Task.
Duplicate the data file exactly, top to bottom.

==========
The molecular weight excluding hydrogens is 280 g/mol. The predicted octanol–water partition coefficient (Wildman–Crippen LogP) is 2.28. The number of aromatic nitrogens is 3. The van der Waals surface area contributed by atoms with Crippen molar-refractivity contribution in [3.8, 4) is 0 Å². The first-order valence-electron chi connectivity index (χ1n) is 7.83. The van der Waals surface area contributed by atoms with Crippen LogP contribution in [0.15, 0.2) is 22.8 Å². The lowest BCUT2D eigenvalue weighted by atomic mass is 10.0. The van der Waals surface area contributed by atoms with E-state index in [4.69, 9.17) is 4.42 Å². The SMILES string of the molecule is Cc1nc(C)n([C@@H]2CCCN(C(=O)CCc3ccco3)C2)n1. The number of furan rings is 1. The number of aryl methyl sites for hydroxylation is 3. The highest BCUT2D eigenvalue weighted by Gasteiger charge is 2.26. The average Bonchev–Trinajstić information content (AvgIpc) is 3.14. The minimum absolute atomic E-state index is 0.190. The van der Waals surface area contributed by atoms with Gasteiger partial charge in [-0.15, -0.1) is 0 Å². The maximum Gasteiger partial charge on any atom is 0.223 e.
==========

The molecular weight excluding hydrogens is 280 g/mol. The predicted octanol–water partition coefficient (Wildman–Crippen LogP) is 2.28. The number of aromatic nitrogens is 3. The van der Waals surface area contributed by atoms with Crippen molar-refractivity contribution in [3.8, 4) is 0 Å². The first-order valence-electron chi connectivity index (χ1n) is 7.83. The van der Waals surface area contributed by atoms with Crippen LogP contribution in [0.15, 0.2) is 22.8 Å². The lowest BCUT2D eigenvalue weighted by atomic mass is 10.0. The van der Waals surface area contributed by atoms with E-state index in [4.69, 9.17) is 4.42 Å². The SMILES string of the molecule is Cc1nc(C)n([C@@H]2CCCN(C(=O)CCc3ccco3)C2)n1. The number of furan rings is 1. The number of aryl methyl sites for hydroxylation is 3. The highest BCUT2D eigenvalue weighted by Gasteiger charge is 2.26. The average Bonchev–Trinajstić information content (AvgIpc) is 3.14. The minimum absolute atomic E-state index is 0.190. The van der Waals surface area contributed by atoms with Gasteiger partial charge in [-0.15, -0.1) is 0 Å². The maximum Gasteiger partial charge on any atom is 0.223 e.